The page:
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19. Should I Move 21. Doves

August 21th, 2020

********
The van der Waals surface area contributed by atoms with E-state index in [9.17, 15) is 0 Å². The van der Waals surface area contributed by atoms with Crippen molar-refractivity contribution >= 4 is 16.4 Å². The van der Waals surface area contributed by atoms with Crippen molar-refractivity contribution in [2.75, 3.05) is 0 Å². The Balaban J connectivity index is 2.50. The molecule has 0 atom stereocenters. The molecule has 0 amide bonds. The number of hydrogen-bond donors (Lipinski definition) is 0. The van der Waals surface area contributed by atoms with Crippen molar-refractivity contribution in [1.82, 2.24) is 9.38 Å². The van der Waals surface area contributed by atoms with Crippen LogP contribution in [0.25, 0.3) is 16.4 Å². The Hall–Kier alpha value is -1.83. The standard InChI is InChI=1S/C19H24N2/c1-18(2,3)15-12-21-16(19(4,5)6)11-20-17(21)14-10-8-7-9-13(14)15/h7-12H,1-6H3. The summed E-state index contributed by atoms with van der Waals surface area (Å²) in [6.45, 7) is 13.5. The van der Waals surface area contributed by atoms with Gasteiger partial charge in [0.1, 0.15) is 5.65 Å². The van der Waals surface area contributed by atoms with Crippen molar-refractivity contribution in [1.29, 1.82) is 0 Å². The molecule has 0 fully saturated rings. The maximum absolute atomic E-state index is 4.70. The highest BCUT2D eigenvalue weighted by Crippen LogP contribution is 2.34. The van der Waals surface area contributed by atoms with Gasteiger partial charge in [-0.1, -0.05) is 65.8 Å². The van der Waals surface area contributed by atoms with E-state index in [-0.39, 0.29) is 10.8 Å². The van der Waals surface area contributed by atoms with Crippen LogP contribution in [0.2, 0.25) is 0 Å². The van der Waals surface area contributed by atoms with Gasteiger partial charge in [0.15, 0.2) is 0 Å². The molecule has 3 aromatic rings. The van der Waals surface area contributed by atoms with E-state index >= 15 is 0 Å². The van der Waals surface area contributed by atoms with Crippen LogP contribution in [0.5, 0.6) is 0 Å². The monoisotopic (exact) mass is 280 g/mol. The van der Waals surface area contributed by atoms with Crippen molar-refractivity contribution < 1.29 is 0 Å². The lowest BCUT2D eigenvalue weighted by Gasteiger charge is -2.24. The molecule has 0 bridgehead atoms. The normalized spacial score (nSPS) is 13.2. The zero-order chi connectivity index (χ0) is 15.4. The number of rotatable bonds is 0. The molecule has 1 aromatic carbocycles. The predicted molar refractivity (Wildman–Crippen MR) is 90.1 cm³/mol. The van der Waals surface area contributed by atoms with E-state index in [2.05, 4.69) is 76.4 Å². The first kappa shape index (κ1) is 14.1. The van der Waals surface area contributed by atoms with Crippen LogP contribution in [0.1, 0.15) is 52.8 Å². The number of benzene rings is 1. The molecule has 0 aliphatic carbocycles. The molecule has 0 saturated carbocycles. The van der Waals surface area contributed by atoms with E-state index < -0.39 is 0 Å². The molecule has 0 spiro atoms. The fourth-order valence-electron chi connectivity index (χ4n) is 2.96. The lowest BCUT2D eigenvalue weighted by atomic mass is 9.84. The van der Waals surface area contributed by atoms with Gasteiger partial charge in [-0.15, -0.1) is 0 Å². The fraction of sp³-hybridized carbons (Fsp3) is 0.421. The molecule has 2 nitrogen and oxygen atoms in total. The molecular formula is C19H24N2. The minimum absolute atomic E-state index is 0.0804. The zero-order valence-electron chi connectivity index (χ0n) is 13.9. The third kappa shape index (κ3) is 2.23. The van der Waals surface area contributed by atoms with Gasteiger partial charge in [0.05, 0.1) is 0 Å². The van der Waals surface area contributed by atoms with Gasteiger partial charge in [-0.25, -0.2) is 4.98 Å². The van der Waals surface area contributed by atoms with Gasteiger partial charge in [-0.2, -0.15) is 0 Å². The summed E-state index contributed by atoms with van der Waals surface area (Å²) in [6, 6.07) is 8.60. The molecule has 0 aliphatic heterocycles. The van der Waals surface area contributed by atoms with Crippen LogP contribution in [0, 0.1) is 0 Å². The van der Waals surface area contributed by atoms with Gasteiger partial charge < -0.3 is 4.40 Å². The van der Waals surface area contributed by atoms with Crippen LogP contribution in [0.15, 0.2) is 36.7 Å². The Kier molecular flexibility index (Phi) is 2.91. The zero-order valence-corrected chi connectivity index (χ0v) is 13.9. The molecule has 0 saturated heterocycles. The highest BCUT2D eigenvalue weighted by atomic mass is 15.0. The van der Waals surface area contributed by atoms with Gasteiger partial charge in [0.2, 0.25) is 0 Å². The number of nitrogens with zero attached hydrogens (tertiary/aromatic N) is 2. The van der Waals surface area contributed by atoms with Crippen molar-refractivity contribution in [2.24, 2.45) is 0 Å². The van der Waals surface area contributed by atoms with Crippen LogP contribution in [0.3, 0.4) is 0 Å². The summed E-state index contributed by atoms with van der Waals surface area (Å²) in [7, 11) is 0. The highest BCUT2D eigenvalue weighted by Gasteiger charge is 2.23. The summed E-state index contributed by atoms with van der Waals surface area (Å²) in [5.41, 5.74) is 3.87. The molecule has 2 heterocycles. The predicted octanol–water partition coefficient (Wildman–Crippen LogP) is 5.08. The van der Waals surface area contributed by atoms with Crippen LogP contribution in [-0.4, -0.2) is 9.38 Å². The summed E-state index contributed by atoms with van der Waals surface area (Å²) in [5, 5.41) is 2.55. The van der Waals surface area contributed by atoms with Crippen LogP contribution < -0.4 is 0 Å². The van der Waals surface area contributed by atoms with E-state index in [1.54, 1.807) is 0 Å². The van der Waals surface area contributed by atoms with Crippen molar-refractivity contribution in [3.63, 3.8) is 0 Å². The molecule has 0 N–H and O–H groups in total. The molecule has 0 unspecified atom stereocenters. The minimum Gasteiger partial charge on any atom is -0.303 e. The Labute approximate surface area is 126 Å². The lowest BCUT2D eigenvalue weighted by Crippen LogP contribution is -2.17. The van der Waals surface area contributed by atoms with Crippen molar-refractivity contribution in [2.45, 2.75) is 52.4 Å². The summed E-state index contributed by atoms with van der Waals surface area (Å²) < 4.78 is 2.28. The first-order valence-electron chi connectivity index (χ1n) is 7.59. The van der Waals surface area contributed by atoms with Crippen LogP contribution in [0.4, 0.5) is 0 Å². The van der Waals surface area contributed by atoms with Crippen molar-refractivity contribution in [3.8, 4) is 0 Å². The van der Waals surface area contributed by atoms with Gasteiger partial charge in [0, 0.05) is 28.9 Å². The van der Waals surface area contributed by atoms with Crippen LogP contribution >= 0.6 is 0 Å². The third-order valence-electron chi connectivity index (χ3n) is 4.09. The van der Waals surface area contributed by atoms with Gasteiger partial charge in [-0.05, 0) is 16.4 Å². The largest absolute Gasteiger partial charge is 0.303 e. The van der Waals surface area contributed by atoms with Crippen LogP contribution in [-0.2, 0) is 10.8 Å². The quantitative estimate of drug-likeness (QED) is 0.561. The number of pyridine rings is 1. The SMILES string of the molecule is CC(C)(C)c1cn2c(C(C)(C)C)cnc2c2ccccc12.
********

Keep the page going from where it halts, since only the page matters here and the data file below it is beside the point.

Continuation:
Jump Janitor Jailhouse Junior Jury Jackhammer Jackfruit Jester Jest Joke Jibe Jive Jelly Jellyfish Joust Joint Joist Join Joiner Jewish Jabber Joy Joyful Jittery Jet Jeer Jilt January Jade Jaded Jacket Jack Just Justify Judge Judicial Jewel Jon John Jack Jessica Joan Jimmy Janet Jill Joanna June July Juliet There are many words that sound as if they begin with a 'J' but are more likely to be 'G' words. Genuine General Girate Giroscope Giraffe Gentile Gentle Germ Germination Gesticulate Gestate German Ginger Gesture Jack the Juniper Jellyfish Gently drifted down. Just as the Judge was Gingerly Gesturing, the Jester Joked Joyfully, Just Japing around. The Joiner Jilted his Juliet in July, he Justified Jumping by Genuinely Jeering his Jaded Jailer, till he Joined Jack in the Jailhouse with John. Two men in a prison cell, one on his bunk, the other shuffling cards for solitaire. A knock at the door. The guard slides the hatch across and says get back. They stand at the window, holding onto the bars as the door opens and a man is revealed, their father in white. The bars bend and break, the moat breaches its banks and the water rushes in. At home a woman cries at the phone to hear her husband is dead, that he drowned in the river when he went to be baptised. She takes up a pencil and writes down his names, writes them again a hundred times till the paper is black with ink and her hand is cramped with wear. From there she goes to the garden and digs a hole for his head which she buries with the promise he would ever be free. At noon on the first day he walks through the door and puts on the kettle for coffee. Under the covers upstairs she weeps with his brother who open her up like a book and writes his name where there is written another. He goes to the garden to dig up the head but the spade is broken in two and the tree is burnt from the sky. The roof of the house flies of with the birds, and the woman opens her book to find two names written there. She picks her quill and puts the tip in her mouth as she watches the birds flit back and forth between branches. A squirrel catches hold of a swallows tail and is carried by the wind to a migratory home. The quill tip is sharp is cuts her cheek as she slips on the water spilt that morning from the jug. The fragments of the jug are carved with the two names, a circle surrounds them, the brothers that loved her, that kissed her on their wedding day, that slipped between her sheets, that carried her sleeping from the sofa downstairs and tucked her into bed. The prison warden is reprimanded and held up in chains, the inmates all stand below the gallows and weep, that man from man should cut life with a whip, should tie the knot so the choking stops. In his wallet is a picture of a sunset, clipped from a cheap magazine. He dreamed of escaping the black and white stripes, and bathing is sky blue and green. He pushed open the iron doors of the jailhouse and felt only the rough bark of palms under his key-calloused fingers. In his youth he had walked the streams that ran behind the farm, watching the way the trout kept their place, their gills breathing hard, mouths gaping like slippery panting dogs. The trout were caught and speared across the fire, or doused in lemon for the oven. A silver pot no larger than his infant palm stood on the sideboard, a tiny spoon poking through a hole in the lid. He opened and found sugar in a navy bed. He looked over his shoulder and nobody was there so he lifted the spoon and poured the sweet crystals into his giddy mouth, ready for the hit. At noon on the second day the trapdoor swings shut with a bang. The executioner falls sideways, the ground rushes up to meet the noose that loosens and breaks. The guards open their eyes and watch the man dressed in white reach into the pocket of his jacket and draw his weapon. The standoff is broken by the jailhouse bell that rings for mealtime and afternoon prayers. For the second time the gallows are dismantled and burnt with the books about science and history. In a haze the man walks through the smoke, breathing in the knowledge, ready to pass it on. Somewhere south of the border another woman wakes to find her bed empty, her room empty, her house empty, her heart, her head, her lungs. She walks through the wasteland preparing a speech that she gives to the gathered masses that press against the doors of the capitol, screaming for blood and justice, reaching through the iron bars for the hands of the guards who stand with raised guns, ready for the war that began in an internet chatroom seven years ago. Mailing lists are shared with the great and the good, an underground revolution is born and dies in hours as the government withhold then cede, then secretly reunite and recruit the commandant for active service to better understand the lives of the proletariat. At noon on the third day the gates open and a dream is released into the night twenty miles wide and seventy miles long it rocks through the flood and carries the hearts of passionate people in pairs to the entrance of the truth where they learnt that the boat is built of paper and the hull was breached before it sailed. Tin foil hats are thrown overboard where they are picked up by magpies and the poor, sold for liquor and keys to open the doors of prison cells. In the jailhouse they sing for the warden who's birthday is his retirement day, and he is let down from the gallows by a man in white who's sons are buried under a burning tree.

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